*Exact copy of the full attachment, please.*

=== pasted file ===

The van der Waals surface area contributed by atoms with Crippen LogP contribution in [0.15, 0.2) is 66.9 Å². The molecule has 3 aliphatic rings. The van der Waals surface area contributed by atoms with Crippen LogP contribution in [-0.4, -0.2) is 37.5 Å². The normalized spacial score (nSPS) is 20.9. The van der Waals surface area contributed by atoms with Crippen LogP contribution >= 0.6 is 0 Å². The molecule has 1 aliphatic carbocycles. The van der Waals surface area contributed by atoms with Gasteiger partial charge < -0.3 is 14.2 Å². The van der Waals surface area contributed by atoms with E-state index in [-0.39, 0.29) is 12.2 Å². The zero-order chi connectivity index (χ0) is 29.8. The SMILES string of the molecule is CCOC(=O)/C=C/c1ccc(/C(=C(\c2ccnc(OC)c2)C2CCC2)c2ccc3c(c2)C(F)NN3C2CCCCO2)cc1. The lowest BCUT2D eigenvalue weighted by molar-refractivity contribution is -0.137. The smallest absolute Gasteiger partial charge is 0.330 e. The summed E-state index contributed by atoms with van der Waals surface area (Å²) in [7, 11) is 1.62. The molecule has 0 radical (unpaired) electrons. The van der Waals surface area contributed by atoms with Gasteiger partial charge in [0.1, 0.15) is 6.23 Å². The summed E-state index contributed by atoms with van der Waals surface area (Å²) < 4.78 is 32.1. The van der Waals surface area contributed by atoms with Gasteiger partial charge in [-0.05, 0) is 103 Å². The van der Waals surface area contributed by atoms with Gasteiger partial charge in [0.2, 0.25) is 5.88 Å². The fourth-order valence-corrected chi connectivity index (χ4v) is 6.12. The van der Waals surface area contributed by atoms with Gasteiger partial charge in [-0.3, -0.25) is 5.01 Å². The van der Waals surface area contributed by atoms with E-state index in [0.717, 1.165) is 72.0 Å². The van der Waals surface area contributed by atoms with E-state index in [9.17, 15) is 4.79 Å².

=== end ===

The van der Waals surface area contributed by atoms with Crippen LogP contribution in [0.15, 0.2) is 66.9 Å². The molecule has 3 aliphatic rings. The van der Waals surface area contributed by atoms with Crippen LogP contribution in [-0.4, -0.2) is 37.5 Å². The normalized spacial score (nSPS) is 20.9. The van der Waals surface area contributed by atoms with Crippen LogP contribution >= 0.6 is 0 Å². The molecule has 1 aliphatic carbocycles. The van der Waals surface area contributed by atoms with Gasteiger partial charge < -0.3 is 14.2 Å². The van der Waals surface area contributed by atoms with E-state index in [-0.39, 0.29) is 12.2 Å². The zero-order chi connectivity index (χ0) is 29.8. The SMILES string of the molecule is CCOC(=O)/C=C/c1ccc(/C(=C(\c2ccnc(OC)c2)C2CCC2)c2ccc3c(c2)C(F)NN3C2CCCCO2)cc1. The lowest BCUT2D eigenvalue weighted by molar-refractivity contribution is -0.137. The smallest absolute Gasteiger partial charge is 0.330 e. The summed E-state index contributed by atoms with van der Waals surface area (Å²) in [7, 11) is 1.62. The molecule has 0 radical (unpaired) electrons. The van der Waals surface area contributed by atoms with Gasteiger partial charge in [0.1, 0.15) is 6.23 Å². The summed E-state index contributed by atoms with van der Waals surface area (Å²) < 4.78 is 32.1. The van der Waals surface area contributed by atoms with Gasteiger partial charge in [-0.05, 0) is 103 Å². The van der Waals surface area contributed by atoms with Gasteiger partial charge in [0.2, 0.25) is 5.88 Å². The fourth-order valence-corrected chi connectivity index (χ4v) is 6.12. The van der Waals surface area contributed by atoms with Gasteiger partial charge in [-0.3, -0.25) is 5.01 Å². The van der Waals surface area contributed by atoms with E-state index in [0.717, 1.165) is 72.0 Å². The van der Waals surface area contributed by atoms with E-state index in [9.17, 15) is 4.79 Å².